On December 23, I went to see a naturopath to investigate additional alternatives for treating my hypothyroidism. Over the last three years since my unemployment ended and I became re-insured , my Synthroid, one of the many forms of the thyroid replacement medication given to folks whose thyroid doesn’t function, has been raised and lowered multiple times in response to my rather erratic and shifting TSH and T-3 blood test results. I wanted to explore adding Cytomel to the mix, another thyroid replacement hormone that regulates T-4 production. She started me on a low amount of Cytomel twice a day. While I was in the naturopath’s office, I mentioned that I had been having palpitations at night and had been experiencing some shortness of breath and pain in my chest and left arm. As a precaution, she called over to the cardiology department of the hospital complex to see if I could get in for a checkup with a cardiologist. December 23 here in the Seattle area was a day of snow on the ground, and most Puget Sounders avoid driving in snowy conditions – so cardiology had several cancelled appointments and I was able to walk across the street to be seen right away.
They hooked me up for an ECG. Normal. Blood oxygen. Normal. Blood pressure. 117/60 – Normal. Are you sure you are a smoker? Yes – about a half pack a day now. “Quit smoking and lose weight and come back to see me in a month for a stress test. Everything looks fine.”
Five days later, more pain, more shortness of breath. Extreme fatigue. Saturday night, January 3, my youngest comes home from work and discovers that I’ve been pretty much in bed all day, propped up on about five pillows, gasping for breath. Crushing sensation in my chest and sharp pains in my back. She takes me off to the ER around 10 pm that night. Four hours later I’m sent home with, effectively Pepto Bismol for GERD, percoset for chest pain, and a course of Zithromax (five day antibiotic) for viral bronchial pneumonia, though nothing was evident from a chest X-ray and I had no cough, nor a fever.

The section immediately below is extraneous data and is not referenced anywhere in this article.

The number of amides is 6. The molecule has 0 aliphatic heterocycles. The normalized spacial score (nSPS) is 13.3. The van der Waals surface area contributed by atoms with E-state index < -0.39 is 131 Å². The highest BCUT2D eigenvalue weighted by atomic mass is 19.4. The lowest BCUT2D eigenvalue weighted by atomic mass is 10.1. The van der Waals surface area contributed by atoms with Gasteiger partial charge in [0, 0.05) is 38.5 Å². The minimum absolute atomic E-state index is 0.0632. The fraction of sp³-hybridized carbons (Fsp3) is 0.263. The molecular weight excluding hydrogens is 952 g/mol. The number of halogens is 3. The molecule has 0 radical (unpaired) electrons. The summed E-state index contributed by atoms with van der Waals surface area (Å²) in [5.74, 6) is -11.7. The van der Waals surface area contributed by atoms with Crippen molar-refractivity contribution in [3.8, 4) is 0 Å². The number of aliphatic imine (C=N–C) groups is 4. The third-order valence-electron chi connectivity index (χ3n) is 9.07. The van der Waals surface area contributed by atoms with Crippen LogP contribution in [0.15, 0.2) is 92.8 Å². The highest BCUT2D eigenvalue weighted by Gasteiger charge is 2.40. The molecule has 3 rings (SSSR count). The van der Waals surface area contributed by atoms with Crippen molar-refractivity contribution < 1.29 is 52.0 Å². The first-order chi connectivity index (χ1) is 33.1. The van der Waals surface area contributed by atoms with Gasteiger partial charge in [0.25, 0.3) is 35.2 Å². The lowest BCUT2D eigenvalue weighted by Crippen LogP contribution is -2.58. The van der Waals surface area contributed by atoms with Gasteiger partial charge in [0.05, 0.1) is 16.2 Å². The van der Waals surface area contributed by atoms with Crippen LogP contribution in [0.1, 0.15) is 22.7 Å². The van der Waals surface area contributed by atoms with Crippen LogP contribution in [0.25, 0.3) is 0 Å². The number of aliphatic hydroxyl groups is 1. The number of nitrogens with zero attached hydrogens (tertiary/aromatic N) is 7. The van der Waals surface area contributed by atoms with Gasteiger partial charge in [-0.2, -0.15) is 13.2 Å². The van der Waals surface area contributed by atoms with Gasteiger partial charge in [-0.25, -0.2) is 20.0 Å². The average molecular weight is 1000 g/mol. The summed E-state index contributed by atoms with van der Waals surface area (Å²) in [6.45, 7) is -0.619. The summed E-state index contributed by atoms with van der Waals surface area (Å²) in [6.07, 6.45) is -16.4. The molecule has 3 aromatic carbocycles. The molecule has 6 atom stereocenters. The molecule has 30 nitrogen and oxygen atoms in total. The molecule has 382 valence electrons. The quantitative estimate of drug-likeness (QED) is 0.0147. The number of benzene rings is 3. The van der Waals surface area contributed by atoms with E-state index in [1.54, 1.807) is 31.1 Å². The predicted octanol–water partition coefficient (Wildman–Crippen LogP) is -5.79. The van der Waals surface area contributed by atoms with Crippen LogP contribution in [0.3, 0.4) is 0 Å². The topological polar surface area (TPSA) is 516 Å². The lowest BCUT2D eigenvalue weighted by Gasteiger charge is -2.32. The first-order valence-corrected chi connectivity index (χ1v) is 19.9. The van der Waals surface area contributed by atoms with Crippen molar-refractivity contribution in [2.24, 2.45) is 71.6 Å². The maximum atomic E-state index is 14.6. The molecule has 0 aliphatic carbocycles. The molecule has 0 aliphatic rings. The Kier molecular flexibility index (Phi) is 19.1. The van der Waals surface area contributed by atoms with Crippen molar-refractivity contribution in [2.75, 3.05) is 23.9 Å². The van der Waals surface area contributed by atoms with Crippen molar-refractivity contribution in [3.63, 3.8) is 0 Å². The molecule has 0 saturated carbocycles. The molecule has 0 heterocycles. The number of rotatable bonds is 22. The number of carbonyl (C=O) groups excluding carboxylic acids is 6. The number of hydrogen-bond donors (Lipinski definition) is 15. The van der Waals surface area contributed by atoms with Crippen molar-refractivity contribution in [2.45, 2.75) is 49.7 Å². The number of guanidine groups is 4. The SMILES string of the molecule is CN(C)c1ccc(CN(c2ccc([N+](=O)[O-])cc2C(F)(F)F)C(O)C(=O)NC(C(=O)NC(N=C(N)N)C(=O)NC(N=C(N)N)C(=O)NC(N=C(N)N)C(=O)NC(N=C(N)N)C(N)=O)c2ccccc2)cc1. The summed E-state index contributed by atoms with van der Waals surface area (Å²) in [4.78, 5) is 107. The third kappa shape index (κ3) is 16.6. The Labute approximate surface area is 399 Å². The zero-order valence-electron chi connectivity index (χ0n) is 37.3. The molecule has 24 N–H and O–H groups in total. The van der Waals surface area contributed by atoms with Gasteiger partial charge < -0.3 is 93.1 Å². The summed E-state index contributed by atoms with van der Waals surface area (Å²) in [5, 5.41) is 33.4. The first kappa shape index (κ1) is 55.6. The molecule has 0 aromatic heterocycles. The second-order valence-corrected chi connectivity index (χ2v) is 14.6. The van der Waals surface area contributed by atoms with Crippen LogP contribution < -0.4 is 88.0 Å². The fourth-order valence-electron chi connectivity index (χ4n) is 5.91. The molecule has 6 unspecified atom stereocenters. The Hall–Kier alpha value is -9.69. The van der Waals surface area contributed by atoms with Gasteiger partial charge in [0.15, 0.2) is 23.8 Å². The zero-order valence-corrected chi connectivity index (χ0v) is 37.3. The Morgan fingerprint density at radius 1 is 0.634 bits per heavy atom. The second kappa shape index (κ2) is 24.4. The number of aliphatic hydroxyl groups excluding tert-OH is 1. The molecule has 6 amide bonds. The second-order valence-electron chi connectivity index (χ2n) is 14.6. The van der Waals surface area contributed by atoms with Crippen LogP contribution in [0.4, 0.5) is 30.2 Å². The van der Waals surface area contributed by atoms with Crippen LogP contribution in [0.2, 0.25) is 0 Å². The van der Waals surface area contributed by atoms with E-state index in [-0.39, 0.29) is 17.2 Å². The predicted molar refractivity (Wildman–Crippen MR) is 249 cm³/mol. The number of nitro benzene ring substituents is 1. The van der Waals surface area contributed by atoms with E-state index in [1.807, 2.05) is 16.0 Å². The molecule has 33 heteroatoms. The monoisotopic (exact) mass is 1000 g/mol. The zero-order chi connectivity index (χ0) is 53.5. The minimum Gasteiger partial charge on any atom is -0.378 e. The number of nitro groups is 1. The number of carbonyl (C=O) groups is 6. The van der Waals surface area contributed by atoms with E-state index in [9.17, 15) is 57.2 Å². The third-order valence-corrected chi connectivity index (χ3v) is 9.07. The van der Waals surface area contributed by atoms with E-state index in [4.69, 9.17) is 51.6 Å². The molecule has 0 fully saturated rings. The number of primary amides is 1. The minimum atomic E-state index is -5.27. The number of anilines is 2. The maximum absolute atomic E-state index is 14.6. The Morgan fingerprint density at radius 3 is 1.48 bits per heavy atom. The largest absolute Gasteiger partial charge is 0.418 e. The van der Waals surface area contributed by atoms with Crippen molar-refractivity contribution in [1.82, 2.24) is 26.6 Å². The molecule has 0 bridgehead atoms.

Seven days later, no relief. Pain still there, fatigue increasing, breathing labored. No cough. I give in and call my family practitioner. In fifteen minutes, he diagnosed pericarditis. Ordered a CBC and SED rate, another chest X-ray and told me to schedule an ultrasound of my heart.
SED rate 51, cardiac aminos elevated, white blood cells elevated. Something’s going on! Echocardiogram shows pericardial effusion and a slightly enlarged left aorta, no other damage. So I’m on Colchicine, Indomethacin for two months.
I’ll stop there with the detail. Suffice it to say that I’ve seen, in the interim months, a rheumatologist, another cardiologist, an endocrinologist, and I’m on my way as soon as can be scheduled, to see a pulmonary specialist for the recent occurrence (in the last seven days) of right side chest pain, stabbing when I breathe in, and for blood specks and small clots in my sputum when I cough. The pulmonary specialist I called this morning can’t book me in until July 7th, so I’m waiting for another referral for an appointment in the next week. The ER (that my cardiologist recommended I go to a couple of nights ago when I couldn’t breathe again and they couldn’t get me in during the day) ran an ultrasound on my legs to check for DVT – deep vein thrombosis, or clots – in the event that I am experiencing a pulmonary embolism. No clots, but the hospital’s CT scan machines were down so they couldn’t run a scan of my chest that night. This, at a Level III trauma center.